Tuesday, November 8, 2011

The Chicago Fire and The Celebration of St. Andrew's Day

One hundred forty years ago the Chicago Fire occurred and the Chicago History Museum now has an iPhone app that “combines a chronology of the fire and an analysis of the several ways in which it has entered historical memory.” You can get more information on their web site.

The City was destroyed on October 8, 1871 and the Society’s banquet honoring St. Andrew was scheduled for November 30. It was a very difficult time for the inhabitants of Chicago and some may have thought the annual dinner should have been cancelled. The President at the time was General John McArthur, a Civil War hero. The two vice-presidents were William Stewart and A. M. Thomson. Wm. M. Dale was the Treasurer with John Stewart serving as Secretary. These men could have cancelled the dinner, but they did not.

The evening of the dinner, men who once were wealthy now found themselves with nothing. Everything they owned was destroyed, only their spirit and integrity remained. Eight thousand Scottish families felt the terrible effects of their city being destroyed. The smell of smoke permeated the environment even to the clothes they wore. “Still, 120 guests managed to show their support...”

The Chicago Tribune, as it always had, carried the story. (Dec. 2, 1871, page 4). It begins: “We do not remember who it was who said that the Scotch were always leaving their native land, and always singing in her praise. The last part of the statement is undoubtedly true, and the first does not admit of much question. The land of the lake, mountain and heather is well remembered by her sons, no matter  what part of the world; like their own thistle down, chance may have blown them. The St. Andrew Society will hold their regular annual banquet at the Briggs House, and celebrate the occasion with becoming hilarity.”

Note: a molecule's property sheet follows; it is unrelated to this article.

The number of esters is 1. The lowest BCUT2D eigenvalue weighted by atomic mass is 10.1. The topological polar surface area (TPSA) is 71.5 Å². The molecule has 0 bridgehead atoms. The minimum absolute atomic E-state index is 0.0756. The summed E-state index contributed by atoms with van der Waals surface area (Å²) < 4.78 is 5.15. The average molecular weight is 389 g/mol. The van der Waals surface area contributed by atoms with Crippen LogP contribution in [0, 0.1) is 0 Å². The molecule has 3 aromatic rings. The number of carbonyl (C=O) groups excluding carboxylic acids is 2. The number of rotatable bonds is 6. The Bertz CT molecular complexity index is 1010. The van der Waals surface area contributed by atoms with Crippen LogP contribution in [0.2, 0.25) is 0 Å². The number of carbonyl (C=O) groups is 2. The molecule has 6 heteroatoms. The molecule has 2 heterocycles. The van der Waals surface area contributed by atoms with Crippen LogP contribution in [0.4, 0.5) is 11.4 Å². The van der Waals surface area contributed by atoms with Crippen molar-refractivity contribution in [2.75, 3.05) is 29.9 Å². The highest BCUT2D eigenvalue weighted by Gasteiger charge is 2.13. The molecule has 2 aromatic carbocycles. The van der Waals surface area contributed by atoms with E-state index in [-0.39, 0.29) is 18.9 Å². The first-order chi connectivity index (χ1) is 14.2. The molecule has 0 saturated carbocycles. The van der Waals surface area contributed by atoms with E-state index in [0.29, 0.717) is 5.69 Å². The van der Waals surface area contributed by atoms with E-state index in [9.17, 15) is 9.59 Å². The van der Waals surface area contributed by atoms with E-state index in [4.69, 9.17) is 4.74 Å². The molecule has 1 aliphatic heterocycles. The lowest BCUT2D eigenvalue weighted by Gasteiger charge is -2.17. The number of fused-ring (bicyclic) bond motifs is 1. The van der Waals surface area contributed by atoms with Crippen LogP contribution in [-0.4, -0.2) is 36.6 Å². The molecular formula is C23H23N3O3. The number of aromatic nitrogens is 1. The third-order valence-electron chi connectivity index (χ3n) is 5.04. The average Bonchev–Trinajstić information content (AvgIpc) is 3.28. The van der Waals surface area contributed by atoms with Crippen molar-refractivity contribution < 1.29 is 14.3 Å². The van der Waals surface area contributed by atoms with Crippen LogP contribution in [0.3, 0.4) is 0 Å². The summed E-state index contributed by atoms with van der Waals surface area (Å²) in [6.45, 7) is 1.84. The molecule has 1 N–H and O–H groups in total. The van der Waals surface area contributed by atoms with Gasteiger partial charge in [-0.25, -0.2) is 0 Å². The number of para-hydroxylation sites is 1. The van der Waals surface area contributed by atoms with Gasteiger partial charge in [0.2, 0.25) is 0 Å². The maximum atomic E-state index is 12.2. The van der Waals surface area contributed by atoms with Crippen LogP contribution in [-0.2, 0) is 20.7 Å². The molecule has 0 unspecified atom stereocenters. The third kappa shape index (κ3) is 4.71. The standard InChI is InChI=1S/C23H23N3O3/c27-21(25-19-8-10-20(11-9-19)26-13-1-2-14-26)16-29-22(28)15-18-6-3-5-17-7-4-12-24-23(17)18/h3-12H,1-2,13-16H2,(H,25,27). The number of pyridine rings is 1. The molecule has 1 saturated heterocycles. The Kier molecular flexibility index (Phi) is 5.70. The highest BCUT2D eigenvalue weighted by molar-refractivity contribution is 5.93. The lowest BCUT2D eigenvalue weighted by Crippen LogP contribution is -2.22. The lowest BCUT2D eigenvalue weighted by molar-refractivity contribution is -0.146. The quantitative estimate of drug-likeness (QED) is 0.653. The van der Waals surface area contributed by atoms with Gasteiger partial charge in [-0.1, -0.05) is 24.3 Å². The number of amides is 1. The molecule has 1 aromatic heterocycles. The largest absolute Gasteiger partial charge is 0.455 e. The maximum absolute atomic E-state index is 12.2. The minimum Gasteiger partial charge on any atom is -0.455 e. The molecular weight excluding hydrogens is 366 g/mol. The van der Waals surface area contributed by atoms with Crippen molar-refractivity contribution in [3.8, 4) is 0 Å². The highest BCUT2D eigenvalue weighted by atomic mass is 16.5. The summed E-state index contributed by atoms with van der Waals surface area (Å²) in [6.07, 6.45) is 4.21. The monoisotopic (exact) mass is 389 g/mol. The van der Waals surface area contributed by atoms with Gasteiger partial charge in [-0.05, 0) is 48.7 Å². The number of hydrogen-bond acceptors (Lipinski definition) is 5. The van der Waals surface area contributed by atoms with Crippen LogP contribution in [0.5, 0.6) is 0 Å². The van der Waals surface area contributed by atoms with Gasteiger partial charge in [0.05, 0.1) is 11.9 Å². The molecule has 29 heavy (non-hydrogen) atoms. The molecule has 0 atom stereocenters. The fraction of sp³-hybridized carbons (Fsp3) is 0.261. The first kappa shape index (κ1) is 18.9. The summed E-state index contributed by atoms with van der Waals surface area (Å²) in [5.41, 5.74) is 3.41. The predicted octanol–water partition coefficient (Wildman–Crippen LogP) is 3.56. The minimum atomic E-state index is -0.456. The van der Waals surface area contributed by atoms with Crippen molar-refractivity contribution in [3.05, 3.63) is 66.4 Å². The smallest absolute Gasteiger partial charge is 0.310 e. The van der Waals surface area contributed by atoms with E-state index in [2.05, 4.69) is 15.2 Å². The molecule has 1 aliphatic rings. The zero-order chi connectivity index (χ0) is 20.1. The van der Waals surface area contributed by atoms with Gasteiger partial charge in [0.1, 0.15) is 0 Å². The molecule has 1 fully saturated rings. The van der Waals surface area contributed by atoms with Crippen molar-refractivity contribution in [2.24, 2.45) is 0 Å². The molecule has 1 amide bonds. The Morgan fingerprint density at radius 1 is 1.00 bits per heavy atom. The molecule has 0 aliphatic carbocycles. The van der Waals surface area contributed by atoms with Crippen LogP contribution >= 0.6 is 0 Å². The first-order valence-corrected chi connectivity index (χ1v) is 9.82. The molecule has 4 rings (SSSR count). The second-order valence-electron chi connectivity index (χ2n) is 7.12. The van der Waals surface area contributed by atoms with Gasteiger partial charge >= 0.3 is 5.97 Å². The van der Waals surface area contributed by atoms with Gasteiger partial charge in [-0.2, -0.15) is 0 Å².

The walls of the banquet room were bare. All pictures, signs and membership records had been lost when the Court House fell in flames. (They had been given permission to use a room in the court house for their meetings and all their possessions were stored there.) There is no mention of pipers, music or Highland dancers. In fact, it was almost like the first dinner held in 1845. The menu is not given - food was in short supply but there is mention of “hot scotch.” There were speeches and toasts as usual and General MacArthur spoke of charity and generosity but it must have been a quiet and subdued evening. The paper also reports: “Before sitting down to meat, each member adorned himself with a sprig of heather, imported from Scotland for the occasion.” A list of attendees is not given, so we don’t know who said Grace over the meal.

Near the close, George Anderson was again called upon to recite Tam O’Shanter. “He declined saying after the great calamity he had no heart to recite a poem abounding in such tender associations.” He did however present to the Society a ram’s head, “handsomely mounted, and ornamented with many Scottish devices.” The ram’s head is now the beloved mascot of the Society and will have a place of honor at the event this year scheduled for November 18. Click here for more information about the Annual Dinner.

The closing paragraph of the article reads: “After the customary toasts and responses, the assembly broke up, having spent a delightful evening.”

This annual dinner, originally held to celebrate the Patron Saint of Scotland, has never been cancelled.

Wayne Rethford, President Emeritus
Illinois St. Andrew’s Society


1 comment:

  1. The Great Chicago Fire created opportunity for one hard working Scots immigrant. George Badenoch, my great,great grandfather and who has been given an account by this blog's author, was a blacksmith whose forge was spared by the fire. The rebuilding of Chicago put him to work and he was able to greatly expand his businesses. Like most immigrants, his hard work made it possible for his children to prosper in the New World.